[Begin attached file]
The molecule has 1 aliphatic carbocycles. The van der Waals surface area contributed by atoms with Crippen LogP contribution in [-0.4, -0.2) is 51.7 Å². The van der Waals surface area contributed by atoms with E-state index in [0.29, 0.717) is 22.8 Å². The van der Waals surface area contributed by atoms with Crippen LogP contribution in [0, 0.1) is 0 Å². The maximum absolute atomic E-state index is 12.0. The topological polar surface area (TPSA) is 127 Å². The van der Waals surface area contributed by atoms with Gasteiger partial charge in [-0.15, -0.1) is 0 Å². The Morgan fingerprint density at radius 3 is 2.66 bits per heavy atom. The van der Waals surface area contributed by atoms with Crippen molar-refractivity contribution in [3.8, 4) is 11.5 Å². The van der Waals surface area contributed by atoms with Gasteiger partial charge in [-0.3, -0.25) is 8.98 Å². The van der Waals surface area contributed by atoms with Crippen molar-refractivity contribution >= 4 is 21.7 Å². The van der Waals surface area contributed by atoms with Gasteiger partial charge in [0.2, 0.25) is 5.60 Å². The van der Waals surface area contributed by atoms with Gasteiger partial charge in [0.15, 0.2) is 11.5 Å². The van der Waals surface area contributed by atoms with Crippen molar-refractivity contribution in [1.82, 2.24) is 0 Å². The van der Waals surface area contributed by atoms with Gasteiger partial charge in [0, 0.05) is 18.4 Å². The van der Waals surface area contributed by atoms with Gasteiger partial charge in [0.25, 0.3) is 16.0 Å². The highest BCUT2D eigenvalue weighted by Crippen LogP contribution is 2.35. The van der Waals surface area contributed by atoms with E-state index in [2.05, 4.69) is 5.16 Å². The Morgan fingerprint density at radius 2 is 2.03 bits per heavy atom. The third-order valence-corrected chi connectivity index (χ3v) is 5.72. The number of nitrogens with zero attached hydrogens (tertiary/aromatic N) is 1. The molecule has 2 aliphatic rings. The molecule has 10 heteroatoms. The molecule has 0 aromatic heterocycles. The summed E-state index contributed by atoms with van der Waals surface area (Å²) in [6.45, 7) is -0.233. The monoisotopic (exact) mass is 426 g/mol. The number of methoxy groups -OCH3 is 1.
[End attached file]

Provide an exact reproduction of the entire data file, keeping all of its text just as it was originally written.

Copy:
The molecule has 1 aliphatic carbocycles. The van der Waals surface area contributed by atoms with Crippen LogP contribution in [-0.4, -0.2) is 51.7 Å². The van der Waals surface area contributed by atoms with E-state index in [0.29, 0.717) is 22.8 Å². The van der Waals surface area contributed by atoms with Crippen LogP contribution in [0, 0.1) is 0 Å². The maximum absolute atomic E-state index is 12.0. The topological polar surface area (TPSA) is 127 Å². The van der Waals surface area contributed by atoms with Gasteiger partial charge in [-0.15, -0.1) is 0 Å². The Morgan fingerprint density at radius 3 is 2.66 bits per heavy atom. The van der Waals surface area contributed by atoms with Crippen molar-refractivity contribution in [3.8, 4) is 11.5 Å². The van der Waals surface area contributed by atoms with Gasteiger partial charge in [-0.3, -0.25) is 8.98 Å². The van der Waals surface area contributed by atoms with Crippen molar-refractivity contribution >= 4 is 21.7 Å². The van der Waals surface area contributed by atoms with Gasteiger partial charge in [0.2, 0.25) is 5.60 Å². The van der Waals surface area contributed by atoms with Gasteiger partial charge in [0.15, 0.2) is 11.5 Å². The van der Waals surface area contributed by atoms with Crippen molar-refractivity contribution in [1.82, 2.24) is 0 Å². The van der Waals surface area contributed by atoms with Gasteiger partial charge in [0, 0.05) is 18.4 Å². The van der Waals surface area contributed by atoms with Gasteiger partial charge in [0.25, 0.3) is 16.0 Å². The highest BCUT2D eigenvalue weighted by Crippen LogP contribution is 2.35. The van der Waals surface area contributed by atoms with E-state index in [2.05, 4.69) is 5.16 Å². The Morgan fingerprint density at radius 2 is 2.03 bits per heavy atom. The third-order valence-corrected chi connectivity index (χ3v) is 5.72. The number of nitrogens with zero attached hydrogens (tertiary/aromatic N) is 1. The molecule has 2 aliphatic rings. The molecule has 10 heteroatoms. The molecule has 0 aromatic heterocycles. The summed E-state index contributed by atoms with van der Waals surface area (Å²) in [6.45, 7) is -0.233. The monoisotopic (exact) mass is 426 g/mol. The number of methoxy groups -OCH3 is 1.